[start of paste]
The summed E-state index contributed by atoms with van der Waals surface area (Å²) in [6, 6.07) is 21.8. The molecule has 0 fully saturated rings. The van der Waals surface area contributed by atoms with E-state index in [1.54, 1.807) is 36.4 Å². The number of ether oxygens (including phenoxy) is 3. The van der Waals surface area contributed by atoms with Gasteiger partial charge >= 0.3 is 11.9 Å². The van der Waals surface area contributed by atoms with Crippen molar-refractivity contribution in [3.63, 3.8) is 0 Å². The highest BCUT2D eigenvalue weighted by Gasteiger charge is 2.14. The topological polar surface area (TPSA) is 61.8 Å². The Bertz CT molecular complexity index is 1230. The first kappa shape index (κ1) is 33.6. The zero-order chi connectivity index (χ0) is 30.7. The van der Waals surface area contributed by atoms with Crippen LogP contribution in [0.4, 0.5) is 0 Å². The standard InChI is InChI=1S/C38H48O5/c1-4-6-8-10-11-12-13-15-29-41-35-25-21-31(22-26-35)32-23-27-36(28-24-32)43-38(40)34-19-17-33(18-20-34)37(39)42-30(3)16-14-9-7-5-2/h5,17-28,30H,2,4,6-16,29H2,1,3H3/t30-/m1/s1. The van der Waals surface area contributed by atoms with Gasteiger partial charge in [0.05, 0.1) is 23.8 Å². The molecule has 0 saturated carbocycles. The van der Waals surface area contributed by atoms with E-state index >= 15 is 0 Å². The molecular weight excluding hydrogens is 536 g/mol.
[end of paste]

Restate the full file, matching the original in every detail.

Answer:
The summed E-state index contributed by atoms with van der Waals surface area (Å²) in [6, 6.07) is 21.8. The molecule has 0 fully saturated rings. The van der Waals surface area contributed by atoms with E-state index in [1.54, 1.807) is 36.4 Å². The number of ether oxygens (including phenoxy) is 3. The van der Waals surface area contributed by atoms with Gasteiger partial charge >= 0.3 is 11.9 Å². The van der Waals surface area contributed by atoms with Crippen molar-refractivity contribution in [3.63, 3.8) is 0 Å². The highest BCUT2D eigenvalue weighted by Gasteiger charge is 2.14. The topological polar surface area (TPSA) is 61.8 Å². The Bertz CT molecular complexity index is 1230. The first kappa shape index (κ1) is 33.6. The zero-order chi connectivity index (χ0) is 30.7. The van der Waals surface area contributed by atoms with Crippen LogP contribution in [0.4, 0.5) is 0 Å². The standard InChI is InChI=1S/C38H48O5/c1-4-6-8-10-11-12-13-15-29-41-35-25-21-31(22-26-35)32-23-27-36(28-24-32)43-38(40)34-19-17-33(18-20-34)37(39)42-30(3)16-14-9-7-5-2/h5,17-28,30H,2,4,6-16,29H2,1,3H3/t30-/m1/s1. The van der Waals surface area contributed by atoms with Gasteiger partial charge in [0.05, 0.1) is 23.8 Å². The molecule has 0 saturated carbocycles. The van der Waals surface area contributed by atoms with E-state index >= 15 is 0 Å². The molecular weight excluding hydrogens is 536 g/mol.